Referral is rarely necessary unless thediagnosis is uncertain or the impetigo is extensive with systemic symptoms, unresponsive to optimal treatment or recurring. Referral should then be made to a dermatologist or paediatrician and microbiology teams.
Complications of non-bullous impetigo are rare but local and systemic spread of infection can occur that may result in cellulitis, lymphangitis or septicaemia. Non-infectious complications of S pyogenes infection include guttate psoriasis, scarlet fever and glomerulonephritis (an inflammation of the kidney that can lead to kidney failure) (Koning et al, 2012). Exotoxins produced by some strains of S aureus may rarely result in staphylococcal toxic shock syndrome or scalded skin syndrome (DermNetNZ, 2013).
Impetigo can be successfully treated with evidence-based interventions. However, if the infection is recurring, health professionals should offer hygiene and lifestyle advice and assess the underlying cause, including taking nasal swabs from the patient’s immediate family. Box 3 lists sources of further information.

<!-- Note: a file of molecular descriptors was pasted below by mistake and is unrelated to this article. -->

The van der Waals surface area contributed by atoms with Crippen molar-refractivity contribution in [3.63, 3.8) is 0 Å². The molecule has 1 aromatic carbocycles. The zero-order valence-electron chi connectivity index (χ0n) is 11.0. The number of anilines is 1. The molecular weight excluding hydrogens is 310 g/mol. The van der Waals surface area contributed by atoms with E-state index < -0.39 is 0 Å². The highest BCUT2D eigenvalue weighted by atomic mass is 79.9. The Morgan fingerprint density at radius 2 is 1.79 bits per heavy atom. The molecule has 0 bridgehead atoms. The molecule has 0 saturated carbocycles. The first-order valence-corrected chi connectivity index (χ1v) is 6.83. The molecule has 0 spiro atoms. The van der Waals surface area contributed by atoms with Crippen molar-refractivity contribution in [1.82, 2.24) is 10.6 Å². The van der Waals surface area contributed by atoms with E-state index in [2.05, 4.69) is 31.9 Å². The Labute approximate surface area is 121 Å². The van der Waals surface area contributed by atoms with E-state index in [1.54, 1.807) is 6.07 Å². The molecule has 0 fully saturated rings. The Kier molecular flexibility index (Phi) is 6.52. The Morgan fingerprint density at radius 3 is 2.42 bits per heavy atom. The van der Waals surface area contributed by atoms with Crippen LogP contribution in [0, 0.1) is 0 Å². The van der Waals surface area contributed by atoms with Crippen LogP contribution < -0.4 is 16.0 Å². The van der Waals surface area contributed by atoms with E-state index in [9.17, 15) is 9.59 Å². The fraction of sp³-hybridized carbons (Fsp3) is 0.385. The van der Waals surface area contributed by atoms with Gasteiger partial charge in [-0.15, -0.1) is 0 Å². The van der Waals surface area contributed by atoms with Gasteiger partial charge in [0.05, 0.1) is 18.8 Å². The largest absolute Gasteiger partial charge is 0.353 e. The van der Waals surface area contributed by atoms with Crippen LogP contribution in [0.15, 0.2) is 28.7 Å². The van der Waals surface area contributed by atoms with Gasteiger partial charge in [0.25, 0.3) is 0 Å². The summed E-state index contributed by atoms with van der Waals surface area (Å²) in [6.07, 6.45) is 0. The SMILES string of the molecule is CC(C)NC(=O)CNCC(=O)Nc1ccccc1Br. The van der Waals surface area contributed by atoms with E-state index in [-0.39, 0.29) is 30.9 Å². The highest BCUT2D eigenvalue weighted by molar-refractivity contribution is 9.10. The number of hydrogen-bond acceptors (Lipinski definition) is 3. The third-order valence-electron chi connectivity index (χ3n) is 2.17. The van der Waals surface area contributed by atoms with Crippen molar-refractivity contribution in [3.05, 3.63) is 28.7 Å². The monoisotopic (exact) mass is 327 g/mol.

British Association of Dermatologists (2011) Impetigo.
Blenkinsopp A et al (2004) Impetigo. Primary Health Care; 14: 5, 33-34.
Burr S (2003) ‘Impetigo’. In: Barnes K (ed)Paediatrics: A Clinical Guide for Nurse Practitioners. London: Butterworth Heinemann.
Cole C, Gazewood J (2007) Diagnosis and treatment of impetigo. American Family Physician; 75: 6, 859-864.
DermNetNZ (2013) Staphylococcal Scalded Skin Syndrome.
eMC (2013) SPC Fucidin Cream.
Fitzpatrick TB et al (2001) Color Atlas and Synopsis of Clinical Dermatology. New York, NY: McGraw-Hill.
Health Protection Agency and British Infection Association (2013) Management of Infection Guidance for Primary Care for Consultation and Local Adaptation. London: HPA.
Koning S et al (2012) Interventions for Impetigo. Cochrane Review.
National Institute for Health and Care Excellence (2013) Impetigo. NICE Clinical Knowledge Summaries.
Sladden MJ, Johnston GA (2004) Common skin infections in children. British Medical Journal; 329: 7457, 95-99.
Watkins P (2005) Impetigo: aetiology, complications and treatment options. Nursing Standard; 19: 36, 50-54.
Yang LP, Keam SJ (2008) Retapamulin: a review of its use in the management of impetigo and other uncomplicated superficial skin infections. Drugs; 68: 6, 855-873.